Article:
Important: If a similar situation happens to you, please call your doctor immediately, as this could be the sign of a serious medical emergency, including a pregnancy or postpartum stroke.
The labor had been difficult. I’m not sure how so in comparison with other experiences. Nevertheless, we were exhausted (I mean, my wife was). Our son was born at 42 weeks, on the limit. It couldn’t pass the date. Hence the doctors induced the labor. Between the first contractions (which started before the induction appointment) and the actual delivery, it took more or less 48 hours.
At one point, the nurse broke the water, which didn’t help much. It only increased the pain. After trying and not dilating, my wife then opted to receive a hormone injection (oxytocin) and take a local anesthetic (epidural). She stayed on it for 9 hours.
Towards the end, her temperature started to rise. It seemed like she might be having an infection. I began to worry and pray to God. I talked to the doctors, and finally, they decided to go for a C-section. I was relieved; we were relieved. Natural labor was my wife’s choice, but enough was enough. After all that, she had only dilated 4 centimeters, and it required 10 to start pushing the baby.
During the second day in the hospital, it was afternoon. My wife wanted to rest because she couldn’t do it the day before. Our son was born during the night, and between crying from him, others and the busy hospital routine (check-ups, meals), she hadn’t slept much.
She went to rest and did for about 3 hours. As you can imagine, our son started to be hungry. She was breastfeeding, and I decided to wake her up. She sat on the bed, I put the baby in her lap, but there was something strange. She was staring at the baby and me and doing nothing.
“Honey, are you OK?”
She took a long pause and started crying a bit. It was like she was looking at a stranger. Something was off. She couldn’t remember our baby, where she was, myself or even her name. She had started breastfeeding him, but without knowing what she was doing.
It was scary. I was afraid the situation would take longer and what would happen. My first concern was if I should call the doctors. I’m not sure if it was silly to think of that or not, but I was afraid of the implications — would we be able to take our son home? Could they think we were incapable of taking care of him? I don’t know. Maybe there were other serious things to worry about, but that was what first came to mind.
I didn’t call the doctors, looking back I know that I should have, but luckily she came back to herself in about 5 to 10 minutes. What did happen? Was it a case of pregnancy brain?
Apart from the increased belly, swollen face and legs, there are also psychological and mental changes. A postpartum mom may start to forget things, feel less mentally sharp, and have memory lapses — it’s informally called pregnancy brain, mommy brain or momnesia.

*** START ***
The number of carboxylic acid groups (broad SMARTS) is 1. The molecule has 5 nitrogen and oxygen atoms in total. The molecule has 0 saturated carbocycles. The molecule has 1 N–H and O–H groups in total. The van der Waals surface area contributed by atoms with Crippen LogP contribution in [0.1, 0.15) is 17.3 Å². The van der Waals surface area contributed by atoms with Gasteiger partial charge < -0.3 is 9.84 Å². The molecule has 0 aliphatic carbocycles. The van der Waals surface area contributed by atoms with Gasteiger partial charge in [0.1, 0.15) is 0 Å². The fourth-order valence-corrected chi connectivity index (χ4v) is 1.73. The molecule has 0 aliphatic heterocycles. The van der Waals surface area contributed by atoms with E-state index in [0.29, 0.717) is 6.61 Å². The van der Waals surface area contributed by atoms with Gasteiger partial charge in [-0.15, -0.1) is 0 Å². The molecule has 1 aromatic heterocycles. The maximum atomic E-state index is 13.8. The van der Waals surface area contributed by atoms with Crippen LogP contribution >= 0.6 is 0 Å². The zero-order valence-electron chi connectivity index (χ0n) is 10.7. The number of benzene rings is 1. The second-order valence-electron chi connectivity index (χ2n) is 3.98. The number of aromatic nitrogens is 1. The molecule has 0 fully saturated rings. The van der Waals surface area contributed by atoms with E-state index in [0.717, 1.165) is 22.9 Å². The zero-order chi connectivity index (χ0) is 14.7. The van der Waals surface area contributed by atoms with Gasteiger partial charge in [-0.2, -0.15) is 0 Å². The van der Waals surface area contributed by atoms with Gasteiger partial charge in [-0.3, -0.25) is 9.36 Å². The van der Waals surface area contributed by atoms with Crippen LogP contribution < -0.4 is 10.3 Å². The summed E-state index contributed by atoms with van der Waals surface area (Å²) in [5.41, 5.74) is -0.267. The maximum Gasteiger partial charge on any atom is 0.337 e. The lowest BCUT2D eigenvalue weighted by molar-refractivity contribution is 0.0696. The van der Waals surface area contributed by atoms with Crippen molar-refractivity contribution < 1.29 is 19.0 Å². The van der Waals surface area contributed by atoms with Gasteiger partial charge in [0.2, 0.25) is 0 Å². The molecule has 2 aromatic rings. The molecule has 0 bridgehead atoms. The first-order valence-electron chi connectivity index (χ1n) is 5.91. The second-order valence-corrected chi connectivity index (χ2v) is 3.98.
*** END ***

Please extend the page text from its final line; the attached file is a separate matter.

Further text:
A high level of hormones may explain these alterations. “There is 15 to 40 times more progesterone and estrogen marinating the brain during pregnancy,” Louann Brizendine, MD, director of the Women’s Mood and Hormone Clinic at the University of California, San Francisco, tells WebMD. “And these hormones affect all kinds of neurons in the brain. By the time the woman delivers, there are huge surges of oxytocin that cause the uterus to contract and the body to produce milk — and they also affect the brain circuits.”
Despite this condition, it’s important to state — it should not be used to justify and say that pregnant or recent moms are less capable, in work, for example. The changes are temporary, and it doesn’t affect that much. The capacity of the brain is unchanged. It’s simply nature doing its work and making sure babies’ related tasks have more priority than others, like remembering where the car keys are.
Until today we don’t know what really happened; my wife hasn’t experienced anything similar ever since. Perhaps it was indeed pregnancy brain, especially considering she was given (more than the naturally produced) oxytocin while on the epidural. That may have caused even a more significant effect in the brain. In rare cases, amnesia during pregnancy can be indicator of an ischemic stroke, which is very serious and life threatening.
Apart from that, in general, when the person is sleep-deprived, which was the case with my wife, it’s normal to feel less cognitively sharp — my wife thinks that was what happened with her. Nevertheless, it’s hard to confirm.
We never talked to the doctors, but we should have. There is always the risk of something more serious, and it must not be ignored. We are planning to have a second child, and it’s important that we be better prepared if something like this happens again. We know better now.
This post first appeared on Medium.
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